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The Interfacial Mechanics of Ocular Cell Layers: Friction, Adhesion and Delamination
DATE & TIME
November 24th Wednesday 11AM-12PM PST
CHBE Room 202, 2360 East Mall, Vancouver, BC V6T 1Z3 (Sorry no Zoom link, In-person Only)
ABOUT THE EVENT
Join us to learn about the mechanics of the eye at a cellular level! This presentation will describe two experimental platforms designed to interrogate the interaction of layers of ocular cells with one another, as in the case of the sliding friction of corneal epithelial cells across conjunctival cells, and the direct interaction of ocular cell layers with air.
This seminar is co-hosted by CHBE (Department of Chemical & Biological Engineering, UBC). Refreshments will be provided.
ABOUT THE SPEAKER
Gerald Fuller is the Fletcher Jones Professor of Chemical Engineering at Stanford University. He joined Stanford in 1980 following his graduate work at Caltech where he acquired his MS and PhD degrees. His undergraduate education was obtained at the University of Calgary, Canada. Professor Fuller's interests lie in studies of rheology and interfacial fluid mechanics. His work has been recognized by receipt of the Bingham Medal of The Society of Rheology, membership in the National Academy of Engineering, election to the American Academy of Arts and Science, and honorary doctorates from the Universities of Crete, Greece, and Leuven, Belgium. He presently serves as the General Secretary to the International Committee on Rheology.
The ocular surface is comprised of stratified layers of cells: corneal epithelial cells and conjunctival cells. These layers are subject to sliding friction during the course of a blink cycle and are protected by the tear film. This aqueous liquid film is enriched with endogenously expressed mucins, which are known to contribute to its lubricious character. Maintaining the stability of this film is essential to ocular health since it helps to eliminate foreign matter and regulates optical acuity. Maintenance of a stable tear film requires a delicate balance of its constituents and when this does not occur, the film can break, leading to conditions referred to as dry eye disease (DED). This presentation describes two experimental platforms designed to interrogate the interaction of layers of ocular cells with one another, as in the case of the sliding friction of corneal epithelial cells across conjunctival cells, and the direct interaction of ocular cell layers with air.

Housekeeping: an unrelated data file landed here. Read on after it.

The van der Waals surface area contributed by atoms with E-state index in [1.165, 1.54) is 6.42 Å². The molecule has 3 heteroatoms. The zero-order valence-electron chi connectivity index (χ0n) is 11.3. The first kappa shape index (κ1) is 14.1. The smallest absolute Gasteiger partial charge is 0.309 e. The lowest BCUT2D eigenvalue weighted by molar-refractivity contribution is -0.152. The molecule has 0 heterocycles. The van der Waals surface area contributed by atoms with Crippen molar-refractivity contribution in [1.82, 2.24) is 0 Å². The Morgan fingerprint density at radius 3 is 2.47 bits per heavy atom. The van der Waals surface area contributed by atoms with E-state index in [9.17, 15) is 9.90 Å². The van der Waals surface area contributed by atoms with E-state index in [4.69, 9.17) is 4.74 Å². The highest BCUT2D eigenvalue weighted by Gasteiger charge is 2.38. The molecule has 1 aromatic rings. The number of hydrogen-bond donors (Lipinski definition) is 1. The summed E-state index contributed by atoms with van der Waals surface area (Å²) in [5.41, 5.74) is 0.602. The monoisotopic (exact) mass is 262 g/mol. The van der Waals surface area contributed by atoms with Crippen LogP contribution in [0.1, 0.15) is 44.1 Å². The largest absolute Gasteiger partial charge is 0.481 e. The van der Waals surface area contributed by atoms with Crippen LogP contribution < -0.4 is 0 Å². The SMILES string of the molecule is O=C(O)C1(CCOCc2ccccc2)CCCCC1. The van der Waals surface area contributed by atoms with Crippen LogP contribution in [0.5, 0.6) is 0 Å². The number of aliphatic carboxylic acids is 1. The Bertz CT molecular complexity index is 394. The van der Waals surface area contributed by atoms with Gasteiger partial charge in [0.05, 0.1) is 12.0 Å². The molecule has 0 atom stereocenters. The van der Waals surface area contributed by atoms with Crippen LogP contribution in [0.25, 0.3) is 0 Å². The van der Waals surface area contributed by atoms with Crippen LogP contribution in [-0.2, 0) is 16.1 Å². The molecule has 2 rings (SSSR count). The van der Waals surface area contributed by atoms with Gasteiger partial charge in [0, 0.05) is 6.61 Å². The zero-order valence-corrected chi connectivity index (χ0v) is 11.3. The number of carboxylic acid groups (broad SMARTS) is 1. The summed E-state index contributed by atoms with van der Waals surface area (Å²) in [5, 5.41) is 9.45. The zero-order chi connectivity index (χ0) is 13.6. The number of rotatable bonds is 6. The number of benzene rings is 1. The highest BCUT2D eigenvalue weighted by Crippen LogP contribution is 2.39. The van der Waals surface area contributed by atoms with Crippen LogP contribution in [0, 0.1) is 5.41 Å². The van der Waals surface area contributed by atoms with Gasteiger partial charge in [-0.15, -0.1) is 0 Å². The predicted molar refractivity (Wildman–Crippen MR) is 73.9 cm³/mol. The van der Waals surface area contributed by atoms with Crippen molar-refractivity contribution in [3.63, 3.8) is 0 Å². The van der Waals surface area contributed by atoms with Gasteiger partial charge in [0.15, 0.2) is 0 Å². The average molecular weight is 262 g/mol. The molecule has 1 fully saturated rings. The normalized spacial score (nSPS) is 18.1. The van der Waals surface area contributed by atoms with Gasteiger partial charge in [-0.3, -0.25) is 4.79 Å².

The first set of experiments investigates the problem of mucin deficiency where reduced biosynthesis or loss of functional mucins has been reported in some DED patients. Here we developed a mucin-deficient dry eye mimetic cell model to investigate the contributions of mucins and mucin-like glycoproteins to the interfacial, rheological, and adhesive properties of ocular epithelial surfaces. Cell-to-cell adhesion and sliding friction were directly measured using a newly developed Live Cell Rheometer (LCR). It is demonstrated that membrane-tethered mucins are essential for biolubrication. Supplementation with recombinant human lubricin, a mucin-like glycoprotein, restored the lubrication function induced by the lack of cell surface mucins in a dose-dependent manner.
The second set of experiments examined the direct interaction of air bubbles against stratified ocular cell layers. Here, small bubbles were released below cell layers that were oriented face-down. Tilting of the surface layer introduced a simple gravitational force onto the bubble, causing it to tug on the cell layer with fore-and-aft advancing and receding contact angles. Remarkably, the cell layers, which were adherent to the bubbles, delaminated from the substrates onto which they were attached (collagen-coated glass). This simple experiment allows one to directly measure the surface energies of the cell layers, the tensile strength of the layers, and the force of adhesion of the layers onto various substrates.